For centuries Goans have migrated – to other parts of India and the world. The dynamics in their life has been their cultural encounters, adventures and experiences. The constant: their innate “Goanness”, which nothing, not other cultures, not intermingling, not interbreeding, not time…nothing could change. And that is why, in many ways, the Goan is unique, and proudly so.
Braz Menezes, first generation Canadian and son of first generation Goan migrant to British Kenya, traces the poignant story of his father’s journey from the bucolic idylls of Portuguese Goa to the adventurous, but not free of ‘matata’ (Swahili for trouble), shores of British Kenya.
By Anuradha Das | NT BUZZ
Set in 1945, Braz Menezes’ debut novel ‘Just Matata: Sins, Saints and Settlers, a novel set in Goa and Kenya’ tells the story of Francisco (Chico) Menezes of Raia as related by his son Lando. For the average reader the book will read as a son’s biography of his father. To the astute, will be revealed a son’s tribute and homage to his father, and to the astute and discerning only, will be revealed a deeper and clearer attempt made by the author at understanding the history of the people of Goa in an attempt to define that very elusive quality that sets the Goan Christian apart, no matter where he goes, his quirks and his idiosyncrasies that verily arises from his historic destiny.
In fact, Braz Menezes sums up the ethos of the book in an introduction of sorts in which he explains why the mando, dulpod, lancer, waltz and foxtrot dancing, English-speaking Goan Christian, in his western attire was the British of East Africa’s trusty handler of purse strings, his bartender and baker, his engineer and tailor, his cook and clerk, his doctor and doormat…
… “they stay with their faith and never stray into politics. They do what they are told and are always loyal and docile. Above all, when compared to the cost of British labour, they can be had cheap – very cheap indeed. They flock to East Africa by the hundreds.”
“You see, Goans were labelled and treated differently because they came from a Portuguese colony. They spoke English, danced the waltz, drank whisky, spent their time in prayer, were honest and, above all, the poor economic picture in Goa meant they were more than willing to migrate to earn money. They were British colonisers dream employees...westernised, honest, matata-avoiding, god-fearing, cheap labour,” says Menezes, who has dated the back story of this novel to 1928, the year his father, eyes full of optimistic dreams of a better economic future, boarded a steamer headed from Goa to Mozambique, but through strange twists and turns of fortune landed in British Kenya instead.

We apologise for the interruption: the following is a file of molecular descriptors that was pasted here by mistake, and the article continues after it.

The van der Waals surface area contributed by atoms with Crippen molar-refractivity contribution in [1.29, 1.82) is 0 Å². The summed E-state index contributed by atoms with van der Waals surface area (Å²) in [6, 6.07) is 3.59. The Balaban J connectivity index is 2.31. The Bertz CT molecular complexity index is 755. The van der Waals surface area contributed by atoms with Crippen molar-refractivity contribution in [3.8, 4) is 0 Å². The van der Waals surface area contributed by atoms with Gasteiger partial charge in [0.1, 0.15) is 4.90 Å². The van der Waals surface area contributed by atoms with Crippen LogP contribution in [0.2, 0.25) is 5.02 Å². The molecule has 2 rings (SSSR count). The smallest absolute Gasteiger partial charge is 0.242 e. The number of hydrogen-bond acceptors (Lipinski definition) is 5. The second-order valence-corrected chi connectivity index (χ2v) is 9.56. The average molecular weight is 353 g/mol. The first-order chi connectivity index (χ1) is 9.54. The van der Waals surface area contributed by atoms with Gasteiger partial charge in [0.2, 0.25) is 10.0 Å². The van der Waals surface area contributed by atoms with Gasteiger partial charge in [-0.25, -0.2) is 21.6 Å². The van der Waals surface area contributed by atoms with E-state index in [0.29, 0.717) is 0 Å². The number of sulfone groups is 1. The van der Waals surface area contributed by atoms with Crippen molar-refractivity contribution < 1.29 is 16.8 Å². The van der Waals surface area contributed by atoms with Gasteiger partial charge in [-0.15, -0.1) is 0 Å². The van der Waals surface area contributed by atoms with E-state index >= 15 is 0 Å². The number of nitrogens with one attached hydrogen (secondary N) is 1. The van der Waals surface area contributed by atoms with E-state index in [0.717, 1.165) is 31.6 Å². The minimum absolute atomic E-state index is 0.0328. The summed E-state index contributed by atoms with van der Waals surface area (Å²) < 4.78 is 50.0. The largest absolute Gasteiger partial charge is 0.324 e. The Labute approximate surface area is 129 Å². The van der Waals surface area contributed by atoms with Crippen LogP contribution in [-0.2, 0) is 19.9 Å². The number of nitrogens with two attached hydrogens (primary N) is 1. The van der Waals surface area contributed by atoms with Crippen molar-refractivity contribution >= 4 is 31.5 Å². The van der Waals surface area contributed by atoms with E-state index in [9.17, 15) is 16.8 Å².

Braz Menezes is a man of intelligence given to deep introspection of the social history of his people, both in Kenya and Goa. He does not question the destiny that took his father to Kenya, his own birth in a foreign land and brief return to Goa for higher studies which entailed years of lonely, often hungry, estrangement from the family, his father’s pining for the brother from whom he has been separated for decades due to their mutual economy-driven migration, or his parents ultimate dream to returning to spend a retired life in the land of their birth.
Instead he makes an attempt at understanding the Goan people and the book will touch many a Goan from that generation and their children, who have known the pain of separation, the bewilderment of aligning the Goan-British-Kenyan culture and the Goan-Goan culture, which though similar had developed dichotomy that comes naturally to cultures after being exposed to generations, races, customs and societies.
Braz also makes his observation about how the Goan were a part of the colonial process and yet not consciously so, how racial discrimination set in the colonies, and why the Goan was so docile (a key factor that endeared him to the colonisers).
As he candidly puts it, and laughingly threatens to deny if questioned later in his soft slow drawl: “The Goans were docile, probably because of the inquisition that left them mentally castrated. As long as they were praying, singing and dancing all was fine. But if they had the audacity to think, they would be in trouble. This was what was beaten into the Goan over 250 years. And sing and dance and pray and build churches is what they did in Kenya too. They were no matata.”
The book is the first of the trilogy that the author has planned. From the past to the present, he plans to trace how, though the essence of the Goan personality remains the same, it has evolved over generations and history from naive to almost naive to street-smart. From the old world colonisation to the new world colonisation where exploitive money is the coloniser in the contemporary setting, Braz Menezez presents the Goan story to the Goan, wrapped in the story of Chico Menezes of Raia, who left his motherland for alien shores in search of a better life.
Come and share my story of a common heritage: Braz Menezes.
(Just Matata : Sins, Saints And Settlers , A Novel Set In Goa And Kenya by Braz Menezes will be released on February 26, 2012 at 5 p.m. The book will be released by Consul-General of Portugal in Goa, Dr Antonio Sabido Costa. For details and confirmation please call 08322772910, 08326570877 or RSVP 09850466165.)